A claim alleging a board’s breach of duty of oversight has long been regarded as one of the most difficult for a plaintiff to sustain. But after the Delaware Supreme Court’s 2019 opinion in Marchand v. Barnhill, breach of the duty of oversight claims (or Caremark claims, as they are sometimes called) have in recent years, as Vice Chancellor Sam Glasscock put in in his recent opinion in the SolarWinds case, “bloomed like dandelions after a warm spring rain.” Some commentators questioned whether oversight breach claims were in fact as difficult to sustain as is so often said. However, in his recent opinion, the Vice Chancellor emphasized the oversight breach claims remain “one of the most difficult claims” to sustain and granted the defendants’ motion to dismiss the cybersecurity-related oversight breach claims asserted against the board of Solar Winds.  A copy of Vice Chancellor Glasscock’s September 6, 2022 opinion in the SolarWinds case can be found here.



SolarWinds Corporation provides information technology infrastructure management. Its main software product is the Orion Platform. In December 2020, the company discovered that it had been the victim of a major cyberattack. In the attack, Russian hackers used the company’s Orion platform to attack the Company’s clients. The hackers hid malicious code in the software and exploited its trusted access to gain access to the company’s clients IT systems. The hackers used the access to steal the clients’ proprietary information, intellectual property, and emails. The attack, know as the Sunburst Attack, affected as many as 18,000 of the company’s clients. Upon revelation of the attack, the company’s share price declined nearly 40%.


Following the news of the Sunburst Attack, the company was hit with numerous lawsuits and was also the subject of various governmental investigations. Among the lawsuits filed is a separate securities class action lawsuit. In addition, a plaintiff shareholder filed a derivative suit in Delaware Chancery Court against certain past and present SolarWinds directors, as well as against the company itself as nominal defendant. The derivative suit plaintiff essentially alleges that the defendants failed to adequately oversee the risk to cybersecurity of criminal attack. The defendants moved to dismiss.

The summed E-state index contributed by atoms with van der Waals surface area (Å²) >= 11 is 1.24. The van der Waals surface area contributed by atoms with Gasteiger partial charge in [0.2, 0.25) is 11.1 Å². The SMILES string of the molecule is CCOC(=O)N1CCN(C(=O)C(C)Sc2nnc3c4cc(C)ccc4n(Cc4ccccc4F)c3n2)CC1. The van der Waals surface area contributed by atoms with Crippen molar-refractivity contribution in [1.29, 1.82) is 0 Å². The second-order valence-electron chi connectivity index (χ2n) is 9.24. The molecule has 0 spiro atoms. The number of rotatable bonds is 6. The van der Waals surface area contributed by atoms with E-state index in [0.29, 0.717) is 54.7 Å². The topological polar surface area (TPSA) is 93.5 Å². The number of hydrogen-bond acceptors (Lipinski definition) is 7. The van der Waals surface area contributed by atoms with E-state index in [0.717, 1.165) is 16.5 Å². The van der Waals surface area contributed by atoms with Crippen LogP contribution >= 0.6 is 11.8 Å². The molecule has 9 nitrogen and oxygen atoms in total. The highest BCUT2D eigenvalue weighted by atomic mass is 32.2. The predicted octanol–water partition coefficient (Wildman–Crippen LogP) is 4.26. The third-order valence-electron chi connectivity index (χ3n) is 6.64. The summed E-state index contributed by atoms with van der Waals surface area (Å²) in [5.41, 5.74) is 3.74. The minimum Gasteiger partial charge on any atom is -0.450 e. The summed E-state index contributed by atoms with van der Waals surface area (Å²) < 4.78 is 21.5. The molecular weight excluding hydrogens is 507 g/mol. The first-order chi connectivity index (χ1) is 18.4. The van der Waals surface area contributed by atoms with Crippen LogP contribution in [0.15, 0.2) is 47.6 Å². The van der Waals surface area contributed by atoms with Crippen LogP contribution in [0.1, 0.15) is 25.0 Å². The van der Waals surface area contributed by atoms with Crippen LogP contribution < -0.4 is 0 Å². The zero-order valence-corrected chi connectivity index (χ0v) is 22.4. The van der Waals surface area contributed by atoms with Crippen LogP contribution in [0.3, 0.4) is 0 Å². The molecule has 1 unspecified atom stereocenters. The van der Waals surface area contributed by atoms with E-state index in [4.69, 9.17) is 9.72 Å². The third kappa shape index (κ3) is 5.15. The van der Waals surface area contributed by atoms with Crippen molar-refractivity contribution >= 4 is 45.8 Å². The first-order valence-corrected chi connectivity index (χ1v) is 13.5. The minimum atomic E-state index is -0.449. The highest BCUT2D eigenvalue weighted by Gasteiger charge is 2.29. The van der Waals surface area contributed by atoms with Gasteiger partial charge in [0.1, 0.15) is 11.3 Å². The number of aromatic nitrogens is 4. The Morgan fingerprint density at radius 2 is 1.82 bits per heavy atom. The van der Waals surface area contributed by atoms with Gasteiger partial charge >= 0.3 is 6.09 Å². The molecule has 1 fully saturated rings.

The September 6, 2022 Opinion

In a detailed September 6, 2022 Opinion, Vice Chancellor Glasscock granted the defendants’ motion to dismiss. Specifically, he held that the plaintiff had failed to make a sufficient showing that a pre-suit demand on the company’s board would have been futile. In concluding that the plaintiff had not established demand futility, the Vice Chancellor found that because the plaintiff’s breach of the duty of oversight claim was not “viable,” the plaintiff had failed to establish that a majority of the board faced a substantial likelihood of liability.


In assessing the plaintiff’s breach of the duty of oversight claims, Glasscock emphasized that in order to sustain a claim for breach of the duty of oversight, “the lack of oversight pled must be so extreme that it represents a breach of the duty of loyalty,” which in turn “requires an action (or omission) that a director knows is contrary to the corporate weal.” A viable claim for breach of the duty of oversight may be established only for either “utter failures by directors to impose a system for reporting risk” or for “failure to act in the face of ‘red flags’ disclosed to them so vibrant that lack of action implicates bad faith, in connection with the corporation’s violation of positive law [emphasis in original], have led to viable claims under Caremark.”